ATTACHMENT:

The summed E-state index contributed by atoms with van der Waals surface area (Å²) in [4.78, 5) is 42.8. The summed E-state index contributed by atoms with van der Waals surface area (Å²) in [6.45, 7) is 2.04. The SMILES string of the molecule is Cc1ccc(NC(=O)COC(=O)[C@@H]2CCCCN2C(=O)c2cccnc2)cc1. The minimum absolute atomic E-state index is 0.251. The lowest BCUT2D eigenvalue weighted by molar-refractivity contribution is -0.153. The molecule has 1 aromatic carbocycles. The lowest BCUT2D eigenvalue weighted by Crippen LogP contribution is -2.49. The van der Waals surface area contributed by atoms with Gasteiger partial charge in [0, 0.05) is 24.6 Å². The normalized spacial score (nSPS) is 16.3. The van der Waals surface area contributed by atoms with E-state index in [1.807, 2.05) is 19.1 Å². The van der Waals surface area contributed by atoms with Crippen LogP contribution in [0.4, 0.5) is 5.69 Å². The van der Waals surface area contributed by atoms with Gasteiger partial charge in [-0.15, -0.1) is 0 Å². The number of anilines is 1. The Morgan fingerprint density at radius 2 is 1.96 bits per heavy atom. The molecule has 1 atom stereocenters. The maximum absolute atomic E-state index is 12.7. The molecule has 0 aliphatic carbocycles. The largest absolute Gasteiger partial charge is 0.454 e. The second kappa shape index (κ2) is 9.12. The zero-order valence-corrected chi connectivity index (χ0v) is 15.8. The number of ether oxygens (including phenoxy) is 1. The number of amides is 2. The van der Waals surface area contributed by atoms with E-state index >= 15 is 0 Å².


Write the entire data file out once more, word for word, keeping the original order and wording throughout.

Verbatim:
The summed E-state index contributed by atoms with van der Waals surface area (Å²) in [4.78, 5) is 42.8. The summed E-state index contributed by atoms with van der Waals surface area (Å²) in [6.45, 7) is 2.04. The SMILES string of the molecule is Cc1ccc(NC(=O)COC(=O)[C@@H]2CCCCN2C(=O)c2cccnc2)cc1. The minimum absolute atomic E-state index is 0.251. The lowest BCUT2D eigenvalue weighted by molar-refractivity contribution is -0.153. The molecule has 1 aromatic carbocycles. The lowest BCUT2D eigenvalue weighted by Crippen LogP contribution is -2.49. The van der Waals surface area contributed by atoms with Gasteiger partial charge in [0, 0.05) is 24.6 Å². The normalized spacial score (nSPS) is 16.3. The van der Waals surface area contributed by atoms with E-state index in [1.807, 2.05) is 19.1 Å². The van der Waals surface area contributed by atoms with Crippen LogP contribution in [0.4, 0.5) is 5.69 Å². The van der Waals surface area contributed by atoms with Gasteiger partial charge in [-0.15, -0.1) is 0 Å². The number of anilines is 1. The Morgan fingerprint density at radius 2 is 1.96 bits per heavy atom. The molecule has 1 atom stereocenters. The maximum absolute atomic E-state index is 12.7. The molecule has 0 aliphatic carbocycles. The largest absolute Gasteiger partial charge is 0.454 e. The second kappa shape index (κ2) is 9.12. The zero-order valence-corrected chi connectivity index (χ0v) is 15.8. The number of ether oxygens (including phenoxy) is 1. The number of amides is 2. The van der Waals surface area contributed by atoms with E-state index >= 15 is 0 Å².